Archive for the ‘May 18’ Category

Feast of Mary McLeod Bethune (May 18)   1 comment

Above:  Mary McLeod Bethune Memorial, Washington, D.C.

Photographer = Carol M. Highsmith

Image Source = Library of Congress

Reproduction Number = LC-DIG-highsm-12536



African-American Educator and Social Activist


I am my mother’s daughter, and the drums of Africa still beat in my heart.  They will not let me rest while there is a single Negro boy or girl without a chance to prove his worth.

–Mary McLeod Bethune


Dr. Mary McLeod Bethune left the world better than she found it.

Mary Jane McLeod was the fifteenth of seventeen children in her family.  She, born near Mayesville, South Carolina, on July 10, 1875, was a child of former slaves.  As such our saint learned the value of freedom at an early age.  Her grandmother Sophia, also a former slave, reinforced those lessons.  Young Mary Jane had a great appetite for knowledge in a place and at a time in which many unapologetically racist whites openly questioned the necessity and value of literacy and education for African Americans.

Mission schools of the former “Northern” (actually national) Presbyterian Church in the United States of America shaped our saint.  From the ages of 12 to 18 years she studied at Scotia Seminary for girls, Concord, North Carolina.  The racially integrated faculty impressed McLeod, who took to mathematics, science, Latin, and English with great eagerness.  After graduating from Scotia Seminary she studied at the Mission Training School of the Moody Bible Institute, Chicago, Illinois, from which she also graduated.  Then our saint applied to serve as a missionary to Africa, but the Presbyterian Board of Missions rejected her request, citing her youth.

McLeod’s vocation was actually to help African Americans.  She became a teacher at the Haines Institute, Augusta, Georgia.  In 1898 she married fellow teacher Albertus Bethune.  The couple moved to Savannah, Georgia, where they remained for a few years.  Our saint taught at mission schools–the Kendall Institute, Sumter, South Carolina; and the Palatka Mission School, Palatka, Florida–for a year.  Then, in 1904, she founded the Daytona Literary and Training School for Girls with five students and $1.50 ($41.70 in 2016 currency).  Bethune raised funds from the community and from corporate donors, however.  Donors included James Gamble (of Proctor and Gamble) and John D. Rockefeller, Sr.  Before 1919 the school had become the Daytona Educational and Industrial Institute.  In 1919 it changed its name to the Daytona Normal and Industrial Institute.  In 1923-1925 the school merged with the Cookman Institute, Jacksonville, Florida.  The Cookman Institute, founded in 1872 and affiliated with the old “Northern” (actually national) Methodist Episcopal Church, trained African-American teachers and ministers.  The merged institution was Daytona-Cookman Collegiate Institution, which changed its name to Bethune-Cookman College in 1931.  Our saint served as the President until 1942 and again in 1946-1947.  She also transferred her membership from the Presbyterian Church in the United States of America to the Methodist Episcopal Church.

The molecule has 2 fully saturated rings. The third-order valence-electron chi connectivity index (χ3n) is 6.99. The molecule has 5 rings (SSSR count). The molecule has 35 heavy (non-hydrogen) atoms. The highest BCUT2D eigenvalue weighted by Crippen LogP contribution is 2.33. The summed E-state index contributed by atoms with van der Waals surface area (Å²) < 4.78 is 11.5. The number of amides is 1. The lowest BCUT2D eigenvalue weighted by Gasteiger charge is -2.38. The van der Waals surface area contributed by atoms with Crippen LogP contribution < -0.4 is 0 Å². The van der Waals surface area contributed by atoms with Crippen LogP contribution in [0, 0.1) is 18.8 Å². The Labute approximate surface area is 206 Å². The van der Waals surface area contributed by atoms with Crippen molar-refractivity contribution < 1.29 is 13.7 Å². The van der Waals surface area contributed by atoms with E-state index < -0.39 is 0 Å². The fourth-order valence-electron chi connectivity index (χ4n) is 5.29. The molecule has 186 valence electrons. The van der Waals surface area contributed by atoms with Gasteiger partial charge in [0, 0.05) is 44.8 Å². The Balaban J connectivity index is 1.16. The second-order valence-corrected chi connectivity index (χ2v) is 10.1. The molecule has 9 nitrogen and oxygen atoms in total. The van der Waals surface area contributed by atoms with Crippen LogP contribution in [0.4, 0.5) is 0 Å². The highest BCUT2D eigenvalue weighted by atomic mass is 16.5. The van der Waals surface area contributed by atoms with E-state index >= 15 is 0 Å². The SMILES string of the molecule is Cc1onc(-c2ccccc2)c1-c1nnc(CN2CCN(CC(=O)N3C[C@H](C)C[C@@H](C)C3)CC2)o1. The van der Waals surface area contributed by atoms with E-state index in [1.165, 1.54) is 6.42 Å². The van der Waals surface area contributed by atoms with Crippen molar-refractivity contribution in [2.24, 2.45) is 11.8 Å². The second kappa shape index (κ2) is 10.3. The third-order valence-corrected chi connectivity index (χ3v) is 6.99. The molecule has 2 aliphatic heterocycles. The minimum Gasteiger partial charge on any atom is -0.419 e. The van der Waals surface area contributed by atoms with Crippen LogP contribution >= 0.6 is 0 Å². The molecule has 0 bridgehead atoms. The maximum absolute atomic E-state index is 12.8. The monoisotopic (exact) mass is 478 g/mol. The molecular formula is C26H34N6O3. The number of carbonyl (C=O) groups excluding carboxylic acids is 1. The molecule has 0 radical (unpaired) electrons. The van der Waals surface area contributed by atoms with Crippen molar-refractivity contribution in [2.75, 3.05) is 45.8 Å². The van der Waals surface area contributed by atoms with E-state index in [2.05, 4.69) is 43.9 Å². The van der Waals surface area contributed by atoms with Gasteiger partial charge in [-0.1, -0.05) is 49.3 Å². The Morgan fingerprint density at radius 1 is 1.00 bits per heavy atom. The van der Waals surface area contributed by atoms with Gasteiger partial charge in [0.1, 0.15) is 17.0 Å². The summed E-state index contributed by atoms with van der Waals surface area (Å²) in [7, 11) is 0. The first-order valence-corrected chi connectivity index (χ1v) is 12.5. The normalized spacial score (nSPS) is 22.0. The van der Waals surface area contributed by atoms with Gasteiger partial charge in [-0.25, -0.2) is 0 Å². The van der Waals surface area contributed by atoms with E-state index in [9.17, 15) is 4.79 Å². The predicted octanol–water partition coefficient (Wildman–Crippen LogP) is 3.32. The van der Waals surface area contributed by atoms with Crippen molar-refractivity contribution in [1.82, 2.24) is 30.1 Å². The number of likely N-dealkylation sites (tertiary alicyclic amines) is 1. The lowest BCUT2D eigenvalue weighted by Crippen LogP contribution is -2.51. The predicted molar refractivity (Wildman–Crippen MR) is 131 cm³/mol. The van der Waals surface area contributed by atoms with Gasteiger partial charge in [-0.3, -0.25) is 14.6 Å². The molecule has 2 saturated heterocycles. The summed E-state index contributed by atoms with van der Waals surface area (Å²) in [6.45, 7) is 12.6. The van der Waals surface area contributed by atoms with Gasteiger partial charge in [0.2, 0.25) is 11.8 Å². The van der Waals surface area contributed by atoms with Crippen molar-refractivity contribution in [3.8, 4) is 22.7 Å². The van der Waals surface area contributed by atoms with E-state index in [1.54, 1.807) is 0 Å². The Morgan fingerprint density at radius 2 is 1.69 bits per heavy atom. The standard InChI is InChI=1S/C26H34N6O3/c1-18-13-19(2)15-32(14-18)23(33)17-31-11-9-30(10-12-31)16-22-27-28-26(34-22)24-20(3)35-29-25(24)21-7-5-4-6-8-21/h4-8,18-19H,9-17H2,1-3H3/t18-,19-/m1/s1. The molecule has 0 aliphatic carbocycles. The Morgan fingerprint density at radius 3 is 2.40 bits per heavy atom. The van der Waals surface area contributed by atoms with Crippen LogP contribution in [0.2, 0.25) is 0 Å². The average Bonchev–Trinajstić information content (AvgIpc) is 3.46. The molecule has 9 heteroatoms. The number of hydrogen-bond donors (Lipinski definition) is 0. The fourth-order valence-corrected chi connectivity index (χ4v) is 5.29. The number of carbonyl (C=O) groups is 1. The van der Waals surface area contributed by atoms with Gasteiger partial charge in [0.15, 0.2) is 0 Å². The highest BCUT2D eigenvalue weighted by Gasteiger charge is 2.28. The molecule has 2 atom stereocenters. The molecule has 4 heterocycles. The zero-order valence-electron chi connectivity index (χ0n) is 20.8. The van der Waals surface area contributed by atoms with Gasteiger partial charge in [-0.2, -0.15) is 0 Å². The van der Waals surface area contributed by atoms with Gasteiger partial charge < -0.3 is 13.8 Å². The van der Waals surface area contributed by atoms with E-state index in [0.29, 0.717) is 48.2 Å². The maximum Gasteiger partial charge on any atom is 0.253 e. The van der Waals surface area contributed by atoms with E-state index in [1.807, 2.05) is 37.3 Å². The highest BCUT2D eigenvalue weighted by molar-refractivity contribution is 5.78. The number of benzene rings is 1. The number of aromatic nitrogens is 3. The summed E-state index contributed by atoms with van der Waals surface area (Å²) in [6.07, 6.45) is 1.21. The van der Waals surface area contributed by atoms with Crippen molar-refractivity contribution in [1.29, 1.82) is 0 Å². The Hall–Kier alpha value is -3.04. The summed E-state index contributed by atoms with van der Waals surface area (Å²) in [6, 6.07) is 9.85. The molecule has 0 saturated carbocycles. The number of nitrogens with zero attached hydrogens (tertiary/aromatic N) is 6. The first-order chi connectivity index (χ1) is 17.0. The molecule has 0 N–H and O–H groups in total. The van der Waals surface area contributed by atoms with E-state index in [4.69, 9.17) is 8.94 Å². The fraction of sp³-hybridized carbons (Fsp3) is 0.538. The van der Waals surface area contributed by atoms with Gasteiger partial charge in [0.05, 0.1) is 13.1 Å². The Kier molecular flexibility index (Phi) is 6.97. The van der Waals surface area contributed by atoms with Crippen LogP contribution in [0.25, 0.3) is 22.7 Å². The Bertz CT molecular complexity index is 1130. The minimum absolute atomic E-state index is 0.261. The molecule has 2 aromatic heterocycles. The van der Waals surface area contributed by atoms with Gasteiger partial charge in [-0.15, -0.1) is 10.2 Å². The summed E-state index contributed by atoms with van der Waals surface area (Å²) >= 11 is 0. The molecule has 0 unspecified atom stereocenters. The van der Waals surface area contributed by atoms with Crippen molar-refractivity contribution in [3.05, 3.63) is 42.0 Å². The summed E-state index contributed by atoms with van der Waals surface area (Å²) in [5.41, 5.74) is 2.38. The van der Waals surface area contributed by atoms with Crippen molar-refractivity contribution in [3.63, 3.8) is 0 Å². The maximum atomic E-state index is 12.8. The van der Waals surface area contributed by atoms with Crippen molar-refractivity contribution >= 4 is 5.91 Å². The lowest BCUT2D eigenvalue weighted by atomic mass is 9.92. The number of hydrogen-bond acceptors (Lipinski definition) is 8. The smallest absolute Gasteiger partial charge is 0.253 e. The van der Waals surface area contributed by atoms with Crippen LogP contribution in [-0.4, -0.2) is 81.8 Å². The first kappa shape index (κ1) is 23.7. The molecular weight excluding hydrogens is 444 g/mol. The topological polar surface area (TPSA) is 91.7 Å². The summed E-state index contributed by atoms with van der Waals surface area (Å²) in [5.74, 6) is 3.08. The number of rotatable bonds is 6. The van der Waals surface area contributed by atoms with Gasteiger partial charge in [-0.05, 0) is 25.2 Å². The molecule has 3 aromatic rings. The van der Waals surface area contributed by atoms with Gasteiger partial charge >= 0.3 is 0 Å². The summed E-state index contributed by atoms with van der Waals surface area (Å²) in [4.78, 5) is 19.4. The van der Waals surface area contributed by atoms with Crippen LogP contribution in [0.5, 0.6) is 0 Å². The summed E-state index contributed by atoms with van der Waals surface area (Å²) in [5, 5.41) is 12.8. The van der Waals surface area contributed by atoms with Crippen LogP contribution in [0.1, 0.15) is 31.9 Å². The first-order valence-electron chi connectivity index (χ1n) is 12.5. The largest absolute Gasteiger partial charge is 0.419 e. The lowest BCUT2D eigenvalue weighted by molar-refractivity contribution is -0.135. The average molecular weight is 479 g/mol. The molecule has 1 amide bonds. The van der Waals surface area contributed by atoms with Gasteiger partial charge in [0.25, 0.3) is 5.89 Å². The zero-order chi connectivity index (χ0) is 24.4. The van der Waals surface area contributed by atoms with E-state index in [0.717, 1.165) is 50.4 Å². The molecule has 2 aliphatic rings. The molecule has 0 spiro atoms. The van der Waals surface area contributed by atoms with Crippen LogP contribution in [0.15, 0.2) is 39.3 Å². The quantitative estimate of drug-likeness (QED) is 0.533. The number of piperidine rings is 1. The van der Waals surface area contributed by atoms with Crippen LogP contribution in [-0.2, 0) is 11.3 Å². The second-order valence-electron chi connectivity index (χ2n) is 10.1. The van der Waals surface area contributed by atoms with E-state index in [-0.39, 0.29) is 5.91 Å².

Bethune was a civil rights pioneer.  She resisted the Ku Klux Klan and voted despite threats of violence.  Our saint also advocated for anti-lynching laws and for the termination of poll taxes.  She, who knew the stings of racial segregation well, acted to change her society.  This advocacy brought her to the attention of President Herbert Hoover, who invited her to attend a general session of the White House Conference on Child Health and Protection in 1930.

Eleanor Roosevelt was an especially important ally and friend of Bethune.  Through the First Lady our saint gained access to President Franklin Delano Roosevelt, whom she lobbied on behalf of her people.  Bethune held government positions during the Roosevelt Administration.  She was the Director of Negro Administration from 1936 to 1944.  Our saint also served as a Special Assistant to the Secretary of War and the Assistant Director of the Woman’s Army Corps.  In that capacity she organized the first woman’s officer candidate school.  Our saint also attended the founding conference of the United Nations.

As if Bethune were not busy enough, she did much more.  In 1935 she founded the National Council of Negro Women, an organization she led until 1939.  Our saint, also active in the National Urban League, the United Negro College Fund, and the National Association for the Advancement of Colored People (N.A.A.C.P.), served as the President of the Association for the Study of Negro Life and History from 1936 to 1951.

Bethune, aged 79 years, rested from her labors on May 18, 1955.

Bethune-Cookman College became Bethune-Cookman University in 2007.





O God, your Son came among us to serve and not to be served,

and to give his life for the life of the world.

Lead us by his love to serve all those to whom the world offers no comfort and little help.

Through us give hope to the hopeless,

love to the unloved,

peace to the trouble,

and rest to the weary,

through Jesus Christ, our Savior and Lord, who lives and reigns

with you and the Holy Spirit, one God, now and forever.  Amen.

Hosea 2:18-23

Psalm 94:1-15

Romans 12:9-21

Luke 6:20-36

Evangelical Lutheran Worship (2006), page 60


Feast of Blessed Stanislaw Kubski (May 18)   Leave a comment